Section 17. Infectious Diseases >
Part 1. Principles of Infectious Disease >
Chapter 227. Acute Fever Without a FocusSteven Black
Topics Discussed: febrile infection; fever; infectious diseases; septic toxemia.
Sections: Occult Bacteremia, Fever in the Neonate, Other Predisposing Conditions, Clinical Management, References.
Excerpt:"Fever is defined as a regulated rise in core body temperature.
That is, as distinct from hyperthermia, it is a measured response
to internal regulatory processes. Most clinicians define fever as
a rectal temperature of 38°C (101.4°F) or higher. Fever is the most
common cause for sick child visits to the pediatrician and emergency
room. Fever is part of the body's response to many adverse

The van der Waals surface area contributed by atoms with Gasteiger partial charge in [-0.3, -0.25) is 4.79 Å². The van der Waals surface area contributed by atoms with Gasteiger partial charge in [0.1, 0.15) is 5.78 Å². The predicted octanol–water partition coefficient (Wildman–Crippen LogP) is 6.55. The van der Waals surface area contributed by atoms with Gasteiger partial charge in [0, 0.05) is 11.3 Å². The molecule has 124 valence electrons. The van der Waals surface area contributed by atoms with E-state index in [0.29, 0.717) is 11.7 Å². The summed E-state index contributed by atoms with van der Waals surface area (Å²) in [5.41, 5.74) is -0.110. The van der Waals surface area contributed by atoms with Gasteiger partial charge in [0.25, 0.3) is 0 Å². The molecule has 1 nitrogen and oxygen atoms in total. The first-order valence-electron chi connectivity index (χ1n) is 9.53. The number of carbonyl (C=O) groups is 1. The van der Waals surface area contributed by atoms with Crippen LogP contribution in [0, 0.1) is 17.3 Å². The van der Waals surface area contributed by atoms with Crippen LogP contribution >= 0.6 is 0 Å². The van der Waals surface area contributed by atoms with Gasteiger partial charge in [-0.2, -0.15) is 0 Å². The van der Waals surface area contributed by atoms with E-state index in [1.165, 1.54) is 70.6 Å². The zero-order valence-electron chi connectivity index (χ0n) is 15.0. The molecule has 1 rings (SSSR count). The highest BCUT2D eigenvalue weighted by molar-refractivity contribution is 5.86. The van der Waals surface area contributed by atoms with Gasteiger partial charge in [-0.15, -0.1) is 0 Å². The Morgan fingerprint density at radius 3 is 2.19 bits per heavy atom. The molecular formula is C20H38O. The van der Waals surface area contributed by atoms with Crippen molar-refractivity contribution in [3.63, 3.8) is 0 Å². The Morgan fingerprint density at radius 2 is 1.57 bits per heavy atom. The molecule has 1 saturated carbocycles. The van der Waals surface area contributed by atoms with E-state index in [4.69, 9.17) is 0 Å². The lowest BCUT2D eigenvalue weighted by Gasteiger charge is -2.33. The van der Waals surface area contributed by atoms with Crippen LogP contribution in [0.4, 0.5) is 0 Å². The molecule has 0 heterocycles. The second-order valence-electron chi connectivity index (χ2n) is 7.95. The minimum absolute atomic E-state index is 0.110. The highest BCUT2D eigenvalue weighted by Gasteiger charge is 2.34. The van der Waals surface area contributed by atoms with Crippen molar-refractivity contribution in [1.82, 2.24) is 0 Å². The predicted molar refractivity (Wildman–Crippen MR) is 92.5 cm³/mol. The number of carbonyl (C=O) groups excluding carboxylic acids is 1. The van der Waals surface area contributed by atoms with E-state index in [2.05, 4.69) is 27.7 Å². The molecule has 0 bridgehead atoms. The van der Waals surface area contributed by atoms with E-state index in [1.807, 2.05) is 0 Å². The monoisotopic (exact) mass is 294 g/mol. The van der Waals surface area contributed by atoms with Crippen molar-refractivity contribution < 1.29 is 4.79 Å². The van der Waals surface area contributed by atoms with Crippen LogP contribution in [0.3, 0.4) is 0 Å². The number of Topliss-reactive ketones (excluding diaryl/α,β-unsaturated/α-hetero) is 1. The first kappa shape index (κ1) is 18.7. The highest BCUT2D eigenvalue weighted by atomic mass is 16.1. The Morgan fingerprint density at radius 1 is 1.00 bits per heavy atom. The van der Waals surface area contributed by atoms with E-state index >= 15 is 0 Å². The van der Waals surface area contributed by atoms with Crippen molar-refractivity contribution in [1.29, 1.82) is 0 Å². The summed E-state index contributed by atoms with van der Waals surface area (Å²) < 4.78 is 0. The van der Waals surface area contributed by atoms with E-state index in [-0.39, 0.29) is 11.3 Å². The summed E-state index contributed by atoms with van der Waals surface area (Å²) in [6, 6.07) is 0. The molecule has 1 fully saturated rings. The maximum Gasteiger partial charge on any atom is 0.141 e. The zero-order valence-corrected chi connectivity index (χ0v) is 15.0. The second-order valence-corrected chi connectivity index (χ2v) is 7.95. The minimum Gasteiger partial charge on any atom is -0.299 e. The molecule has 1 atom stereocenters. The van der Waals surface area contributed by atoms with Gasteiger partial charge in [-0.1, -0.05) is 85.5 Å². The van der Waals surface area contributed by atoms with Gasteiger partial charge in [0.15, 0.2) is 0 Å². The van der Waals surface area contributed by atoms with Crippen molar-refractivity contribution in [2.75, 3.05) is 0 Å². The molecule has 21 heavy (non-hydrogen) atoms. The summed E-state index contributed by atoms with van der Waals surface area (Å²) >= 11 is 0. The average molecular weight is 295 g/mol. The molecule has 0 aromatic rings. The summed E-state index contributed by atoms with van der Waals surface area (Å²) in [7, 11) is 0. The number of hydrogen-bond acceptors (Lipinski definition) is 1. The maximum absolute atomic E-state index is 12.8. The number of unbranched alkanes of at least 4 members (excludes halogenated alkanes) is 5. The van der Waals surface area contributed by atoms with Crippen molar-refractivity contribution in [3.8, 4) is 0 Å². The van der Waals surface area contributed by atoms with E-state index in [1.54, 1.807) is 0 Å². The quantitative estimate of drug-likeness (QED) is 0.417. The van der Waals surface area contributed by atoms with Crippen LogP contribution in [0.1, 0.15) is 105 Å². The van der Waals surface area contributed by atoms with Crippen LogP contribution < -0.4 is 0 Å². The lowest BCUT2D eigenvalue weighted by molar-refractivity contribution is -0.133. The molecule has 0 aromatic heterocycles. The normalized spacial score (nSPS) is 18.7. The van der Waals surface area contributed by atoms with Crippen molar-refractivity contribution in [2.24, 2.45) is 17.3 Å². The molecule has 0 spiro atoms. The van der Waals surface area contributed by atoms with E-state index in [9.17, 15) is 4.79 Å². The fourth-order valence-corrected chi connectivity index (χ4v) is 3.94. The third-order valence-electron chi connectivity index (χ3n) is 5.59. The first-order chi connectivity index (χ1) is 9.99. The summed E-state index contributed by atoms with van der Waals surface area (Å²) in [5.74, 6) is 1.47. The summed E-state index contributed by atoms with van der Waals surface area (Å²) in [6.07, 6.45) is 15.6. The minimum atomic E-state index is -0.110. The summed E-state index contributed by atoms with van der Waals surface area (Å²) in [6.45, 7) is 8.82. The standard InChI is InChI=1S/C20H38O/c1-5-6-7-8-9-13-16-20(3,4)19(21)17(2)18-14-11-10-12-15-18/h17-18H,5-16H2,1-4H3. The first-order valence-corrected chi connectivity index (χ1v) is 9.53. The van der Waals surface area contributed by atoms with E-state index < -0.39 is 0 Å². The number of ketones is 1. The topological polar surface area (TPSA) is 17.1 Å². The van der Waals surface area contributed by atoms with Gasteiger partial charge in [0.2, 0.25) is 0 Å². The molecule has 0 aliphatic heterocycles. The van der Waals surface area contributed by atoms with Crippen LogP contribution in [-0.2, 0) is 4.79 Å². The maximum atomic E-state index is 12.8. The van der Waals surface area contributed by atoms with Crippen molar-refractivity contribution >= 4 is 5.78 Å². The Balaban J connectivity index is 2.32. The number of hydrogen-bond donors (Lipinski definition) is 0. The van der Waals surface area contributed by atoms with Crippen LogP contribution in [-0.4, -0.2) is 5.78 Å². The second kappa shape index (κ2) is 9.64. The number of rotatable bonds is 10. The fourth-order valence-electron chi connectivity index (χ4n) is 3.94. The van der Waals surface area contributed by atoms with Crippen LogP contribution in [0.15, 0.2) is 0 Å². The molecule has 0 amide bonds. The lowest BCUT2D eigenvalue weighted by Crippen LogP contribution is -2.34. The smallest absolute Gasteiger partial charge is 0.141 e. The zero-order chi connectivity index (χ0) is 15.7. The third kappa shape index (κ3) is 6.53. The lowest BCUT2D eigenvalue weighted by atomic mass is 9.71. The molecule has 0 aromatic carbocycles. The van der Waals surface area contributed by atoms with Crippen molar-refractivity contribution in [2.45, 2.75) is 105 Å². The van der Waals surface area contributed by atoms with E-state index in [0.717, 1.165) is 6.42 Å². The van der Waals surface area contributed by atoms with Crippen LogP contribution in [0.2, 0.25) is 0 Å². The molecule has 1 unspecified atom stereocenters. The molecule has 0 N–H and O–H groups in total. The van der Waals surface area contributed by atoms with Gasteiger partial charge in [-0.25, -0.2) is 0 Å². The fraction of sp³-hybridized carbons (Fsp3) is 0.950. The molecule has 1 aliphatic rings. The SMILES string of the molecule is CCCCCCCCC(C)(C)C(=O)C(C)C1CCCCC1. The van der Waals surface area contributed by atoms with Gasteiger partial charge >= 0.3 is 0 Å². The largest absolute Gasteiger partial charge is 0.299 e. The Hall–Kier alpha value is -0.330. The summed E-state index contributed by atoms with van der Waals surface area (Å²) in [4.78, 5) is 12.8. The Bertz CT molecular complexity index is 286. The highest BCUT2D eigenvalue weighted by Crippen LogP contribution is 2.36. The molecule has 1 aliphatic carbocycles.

stimuli, including inflammation, infection, and malignancy, among
other causes. In the pediatric age group, infection due to a virus
or bacteria is the most common cause of fever. The tendency to seek medical
attention for fever is very much age dependent, with younger children
seeking care most often. Although part of the tendency to seek medical
attention for fever rests with parental anxiety, part rests appropriately
with the increased risk of serious infection associated with fever
in the youngest children, neonates, as well as in special risk groups...."
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